March 26, 2001

Could Blair Lose?
The Balkans may cloud the picture.


The weird thing about the British electoral system is that it at times can give you a feeling that you are in a state of suspended animation. One of those times is the phony war before an early election. In Britain, we do not have fixed terms, but instead the Prime Minister calls the election at a time of his own choosing as long as it is within five years of the previous election. This means that if the opinion polls look solid, or more so than they will in a yearís time, then an election can be called early. Until about a month before the election it is only the Prime Minister who knows the date of the election. So all the campaigning, the leafleting and the poster campaign that goes on before the suspected campaign has an unreal air about it as the opposition parties donít know the date and the government is not going to tell them.


It is one of the many myths of modern British politics that the Labour Party is invincible. They are, we are told, tactically adept, capable of squeezing the biggest advantage out of any situation. The spin doctoring learned at James Carvilleís knee means that they will run rings around the hapless Tories. Why look at 1997, they say. 1997 is a good place to start. The Labour Party won a resounding victory, a landslide even, with a majority larger than the entire Conservative contingent. This was not exactly Blairís idea. He was looking for a narrower majority in order to put the Liberal Democrats in coalition (which most Labour MPs were against), to "remake" the left; indeed his wife consoled him on election night when the large majority came in. In the election before, in 1992, everyone was expecting a Labour win, including the Labour Party who were staffed by the same faces who won in 1997 and are cruising for a supposed victory this time round. Moreover, in 1987, although most people expected a Tory victory they did not expect it to be the landslide that it turned out to be. Again many of the faces were the same, if younger, than today. These invincible spin-doctors of 1997 and today actually have a poor record when it comes to getting the election results they actually wanted. Even if you look at the past four years election management was shown to be poor, they lost to the hapless Tories in European elections, local elections and even regional elections in previously loyal London. In the Labour heartland of Wales, they were badly bruised, but not by the Tories. Usually this would not be such a big issue – governments are always behind in mid-term opinion polls. However, the Labour Party was not behind in these polls, it was ahead in double figures, yet it under-performed the polls drastically each time. The Labour machine cannot be relied on to get the results.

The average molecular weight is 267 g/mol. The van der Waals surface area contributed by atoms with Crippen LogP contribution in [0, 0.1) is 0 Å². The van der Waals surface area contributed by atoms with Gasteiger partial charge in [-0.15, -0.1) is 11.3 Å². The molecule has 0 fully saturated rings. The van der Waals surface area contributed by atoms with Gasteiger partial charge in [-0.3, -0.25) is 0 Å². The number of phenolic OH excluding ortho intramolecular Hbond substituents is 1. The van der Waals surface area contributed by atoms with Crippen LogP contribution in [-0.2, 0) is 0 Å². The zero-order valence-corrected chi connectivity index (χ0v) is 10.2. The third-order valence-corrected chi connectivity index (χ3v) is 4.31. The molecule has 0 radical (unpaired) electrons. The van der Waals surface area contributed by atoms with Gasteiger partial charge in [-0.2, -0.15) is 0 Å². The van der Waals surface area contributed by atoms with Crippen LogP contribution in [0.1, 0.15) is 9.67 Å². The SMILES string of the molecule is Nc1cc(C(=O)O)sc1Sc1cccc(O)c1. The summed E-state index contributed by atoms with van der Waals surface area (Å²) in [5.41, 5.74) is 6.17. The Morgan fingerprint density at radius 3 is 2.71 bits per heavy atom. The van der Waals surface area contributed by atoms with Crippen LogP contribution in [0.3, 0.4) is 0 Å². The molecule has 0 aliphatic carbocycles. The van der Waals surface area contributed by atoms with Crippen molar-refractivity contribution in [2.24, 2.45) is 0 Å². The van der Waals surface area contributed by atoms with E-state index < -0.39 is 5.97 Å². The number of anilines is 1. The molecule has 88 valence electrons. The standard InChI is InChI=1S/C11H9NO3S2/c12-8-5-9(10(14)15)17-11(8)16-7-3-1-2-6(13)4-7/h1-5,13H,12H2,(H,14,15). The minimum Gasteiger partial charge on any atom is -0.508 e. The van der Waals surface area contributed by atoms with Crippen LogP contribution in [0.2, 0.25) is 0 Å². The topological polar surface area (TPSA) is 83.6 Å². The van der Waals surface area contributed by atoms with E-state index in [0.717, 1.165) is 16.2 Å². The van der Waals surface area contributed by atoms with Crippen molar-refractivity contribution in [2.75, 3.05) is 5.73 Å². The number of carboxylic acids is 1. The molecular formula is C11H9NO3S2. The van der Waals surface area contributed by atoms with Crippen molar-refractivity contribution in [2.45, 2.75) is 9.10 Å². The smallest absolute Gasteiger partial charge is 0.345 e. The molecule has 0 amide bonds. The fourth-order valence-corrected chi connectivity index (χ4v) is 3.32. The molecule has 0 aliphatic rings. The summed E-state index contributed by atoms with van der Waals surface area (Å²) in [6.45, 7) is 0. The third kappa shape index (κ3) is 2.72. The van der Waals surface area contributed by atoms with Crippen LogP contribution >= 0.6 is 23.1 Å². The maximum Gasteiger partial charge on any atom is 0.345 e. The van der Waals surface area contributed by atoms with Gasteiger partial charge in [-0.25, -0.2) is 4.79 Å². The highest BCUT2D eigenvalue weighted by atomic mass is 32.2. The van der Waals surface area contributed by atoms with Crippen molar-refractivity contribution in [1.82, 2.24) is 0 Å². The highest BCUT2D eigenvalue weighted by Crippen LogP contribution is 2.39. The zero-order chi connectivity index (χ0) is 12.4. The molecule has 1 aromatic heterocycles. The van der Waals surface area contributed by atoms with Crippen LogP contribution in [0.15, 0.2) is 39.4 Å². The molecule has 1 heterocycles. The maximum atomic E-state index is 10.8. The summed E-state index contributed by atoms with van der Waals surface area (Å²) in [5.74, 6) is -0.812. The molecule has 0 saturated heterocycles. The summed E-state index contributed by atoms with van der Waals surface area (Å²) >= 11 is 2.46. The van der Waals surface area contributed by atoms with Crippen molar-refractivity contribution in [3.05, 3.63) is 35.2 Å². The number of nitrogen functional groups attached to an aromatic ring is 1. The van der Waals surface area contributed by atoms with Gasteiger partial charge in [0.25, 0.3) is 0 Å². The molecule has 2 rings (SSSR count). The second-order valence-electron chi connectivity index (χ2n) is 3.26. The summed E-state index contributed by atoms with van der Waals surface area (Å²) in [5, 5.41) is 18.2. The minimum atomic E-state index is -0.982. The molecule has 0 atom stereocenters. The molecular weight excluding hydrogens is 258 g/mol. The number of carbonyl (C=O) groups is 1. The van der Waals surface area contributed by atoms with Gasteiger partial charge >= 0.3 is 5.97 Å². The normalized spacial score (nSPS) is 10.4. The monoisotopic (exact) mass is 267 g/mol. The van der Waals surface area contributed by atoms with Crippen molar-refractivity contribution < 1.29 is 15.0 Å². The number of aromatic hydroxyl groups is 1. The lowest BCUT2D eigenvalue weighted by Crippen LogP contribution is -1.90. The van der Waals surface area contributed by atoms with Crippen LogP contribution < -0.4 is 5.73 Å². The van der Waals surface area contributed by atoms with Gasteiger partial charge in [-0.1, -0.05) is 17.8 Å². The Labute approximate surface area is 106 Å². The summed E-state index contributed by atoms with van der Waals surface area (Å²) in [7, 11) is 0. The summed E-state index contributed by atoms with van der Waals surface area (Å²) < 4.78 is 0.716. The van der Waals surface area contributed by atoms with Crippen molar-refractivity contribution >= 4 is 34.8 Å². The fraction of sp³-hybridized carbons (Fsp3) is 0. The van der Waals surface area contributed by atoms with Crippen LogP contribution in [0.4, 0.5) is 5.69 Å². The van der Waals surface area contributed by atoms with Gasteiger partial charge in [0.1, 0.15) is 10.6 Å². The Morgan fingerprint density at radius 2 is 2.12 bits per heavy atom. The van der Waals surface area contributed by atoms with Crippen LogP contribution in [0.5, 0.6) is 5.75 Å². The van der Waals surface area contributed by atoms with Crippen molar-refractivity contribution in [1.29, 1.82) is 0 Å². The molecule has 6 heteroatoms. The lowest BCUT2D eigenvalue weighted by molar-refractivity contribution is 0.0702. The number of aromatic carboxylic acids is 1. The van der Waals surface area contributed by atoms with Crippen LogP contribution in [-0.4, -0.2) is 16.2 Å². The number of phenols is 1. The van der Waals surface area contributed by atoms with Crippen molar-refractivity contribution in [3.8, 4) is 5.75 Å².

All the pundits think that Tony Blair is coasting to a win in May. That fact alone should give pause. Four things seem to be coming to fruition at just the right time, and they are not the short-term tax cuts in the budget or the suspiciously timed trial of the opposition-supporting author Jeffery Archer. The first are the sleaze allegations surrounding the government. Of course, most of the sleaze allegations are mostly small change, with the bigger question of foreign government funds being poured into both main parties being overlooked, but they are still embarrassing. Tony Blairís taste for politicians with a weakness for money is famous, and some of these scandals are ripening. This though is ephemeral and there are far better articles on this in other areas of the web.